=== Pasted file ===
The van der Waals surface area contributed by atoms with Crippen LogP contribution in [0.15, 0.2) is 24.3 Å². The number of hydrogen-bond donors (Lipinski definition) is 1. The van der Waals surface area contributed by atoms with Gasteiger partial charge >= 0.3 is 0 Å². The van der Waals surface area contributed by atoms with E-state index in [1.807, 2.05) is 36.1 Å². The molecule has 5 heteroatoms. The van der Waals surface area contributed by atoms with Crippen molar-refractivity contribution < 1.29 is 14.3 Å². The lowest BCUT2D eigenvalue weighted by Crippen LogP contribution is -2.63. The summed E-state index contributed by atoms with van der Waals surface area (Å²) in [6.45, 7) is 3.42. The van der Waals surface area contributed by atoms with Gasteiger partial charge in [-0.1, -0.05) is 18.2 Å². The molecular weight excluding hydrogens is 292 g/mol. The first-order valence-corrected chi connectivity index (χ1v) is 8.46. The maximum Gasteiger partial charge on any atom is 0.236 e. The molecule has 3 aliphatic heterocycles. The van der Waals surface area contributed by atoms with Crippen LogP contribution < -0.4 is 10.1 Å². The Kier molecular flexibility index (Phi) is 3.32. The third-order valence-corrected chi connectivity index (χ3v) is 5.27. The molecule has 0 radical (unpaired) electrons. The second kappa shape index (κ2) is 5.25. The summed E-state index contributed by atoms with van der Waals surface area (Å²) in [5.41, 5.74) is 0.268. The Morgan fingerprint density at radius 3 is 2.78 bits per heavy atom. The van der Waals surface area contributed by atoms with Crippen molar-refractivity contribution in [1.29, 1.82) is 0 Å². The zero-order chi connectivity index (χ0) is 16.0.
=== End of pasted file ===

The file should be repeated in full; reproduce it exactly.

The van der Waals surface area contributed by atoms with Crippen LogP contribution in [0.15, 0.2) is 24.3 Å². The number of hydrogen-bond donors (Lipinski definition) is 1. The van der Waals surface area contributed by atoms with Gasteiger partial charge >= 0.3 is 0 Å². The van der Waals surface area contributed by atoms with E-state index in [1.807, 2.05) is 36.1 Å². The molecule has 5 heteroatoms. The van der Waals surface area contributed by atoms with Crippen molar-refractivity contribution < 1.29 is 14.3 Å². The lowest BCUT2D eigenvalue weighted by Crippen LogP contribution is -2.63. The summed E-state index contributed by atoms with van der Waals surface area (Å²) in [6.45, 7) is 3.42. The van der Waals surface area contributed by atoms with Gasteiger partial charge in [-0.1, -0.05) is 18.2 Å². The molecular weight excluding hydrogens is 292 g/mol. The first-order valence-corrected chi connectivity index (χ1v) is 8.46. The maximum Gasteiger partial charge on any atom is 0.236 e. The molecule has 3 aliphatic heterocycles. The van der Waals surface area contributed by atoms with Crippen LogP contribution < -0.4 is 10.1 Å². The Kier molecular flexibility index (Phi) is 3.32. The third-order valence-corrected chi connectivity index (χ3v) is 5.27. The molecule has 0 radical (unpaired) electrons. The second kappa shape index (κ2) is 5.25. The summed E-state index contributed by atoms with van der Waals surface area (Å²) in [5.41, 5.74) is 0.268. The Morgan fingerprint density at radius 3 is 2.78 bits per heavy atom. The van der Waals surface area contributed by atoms with Crippen molar-refractivity contribution in [1.29, 1.82) is 0 Å². The zero-order chi connectivity index (χ0) is 16.0.